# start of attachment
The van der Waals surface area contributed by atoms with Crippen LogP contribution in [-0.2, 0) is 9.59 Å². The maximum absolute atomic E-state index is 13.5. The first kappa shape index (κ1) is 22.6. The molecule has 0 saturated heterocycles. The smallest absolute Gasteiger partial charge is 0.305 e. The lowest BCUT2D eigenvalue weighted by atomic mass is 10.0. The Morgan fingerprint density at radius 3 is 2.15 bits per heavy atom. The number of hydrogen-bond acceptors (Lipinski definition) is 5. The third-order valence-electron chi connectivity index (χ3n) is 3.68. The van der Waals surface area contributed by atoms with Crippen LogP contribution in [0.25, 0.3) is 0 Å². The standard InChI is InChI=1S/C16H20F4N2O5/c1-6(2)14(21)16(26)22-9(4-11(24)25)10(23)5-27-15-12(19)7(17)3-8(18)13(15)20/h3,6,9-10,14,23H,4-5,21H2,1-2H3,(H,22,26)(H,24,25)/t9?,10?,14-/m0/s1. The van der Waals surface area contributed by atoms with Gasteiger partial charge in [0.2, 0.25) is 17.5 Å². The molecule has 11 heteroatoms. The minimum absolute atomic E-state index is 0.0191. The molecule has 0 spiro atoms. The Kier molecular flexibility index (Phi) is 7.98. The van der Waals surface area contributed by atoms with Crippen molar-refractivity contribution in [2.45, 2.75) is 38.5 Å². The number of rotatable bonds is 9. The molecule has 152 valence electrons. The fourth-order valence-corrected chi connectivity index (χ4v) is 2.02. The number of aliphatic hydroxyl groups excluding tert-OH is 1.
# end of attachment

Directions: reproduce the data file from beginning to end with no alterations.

The van der Waals surface area contributed by atoms with Crippen LogP contribution in [-0.2, 0) is 9.59 Å². The maximum absolute atomic E-state index is 13.5. The first kappa shape index (κ1) is 22.6. The molecule has 0 saturated heterocycles. The smallest absolute Gasteiger partial charge is 0.305 e. The lowest BCUT2D eigenvalue weighted by atomic mass is 10.0. The Morgan fingerprint density at radius 3 is 2.15 bits per heavy atom. The number of hydrogen-bond acceptors (Lipinski definition) is 5. The third-order valence-electron chi connectivity index (χ3n) is 3.68. The van der Waals surface area contributed by atoms with Crippen LogP contribution in [0.25, 0.3) is 0 Å². The standard InChI is InChI=1S/C16H20F4N2O5/c1-6(2)14(21)16(26)22-9(4-11(24)25)10(23)5-27-15-12(19)7(17)3-8(18)13(15)20/h3,6,9-10,14,23H,4-5,21H2,1-2H3,(H,22,26)(H,24,25)/t9?,10?,14-/m0/s1. The van der Waals surface area contributed by atoms with Gasteiger partial charge in [0.2, 0.25) is 17.5 Å². The molecule has 11 heteroatoms. The minimum absolute atomic E-state index is 0.0191. The molecule has 0 spiro atoms. The Kier molecular flexibility index (Phi) is 7.98. The van der Waals surface area contributed by atoms with Crippen molar-refractivity contribution in [2.45, 2.75) is 38.5 Å². The number of rotatable bonds is 9. The molecule has 152 valence electrons. The fourth-order valence-corrected chi connectivity index (χ4v) is 2.02. The number of aliphatic hydroxyl groups excluding tert-OH is 1.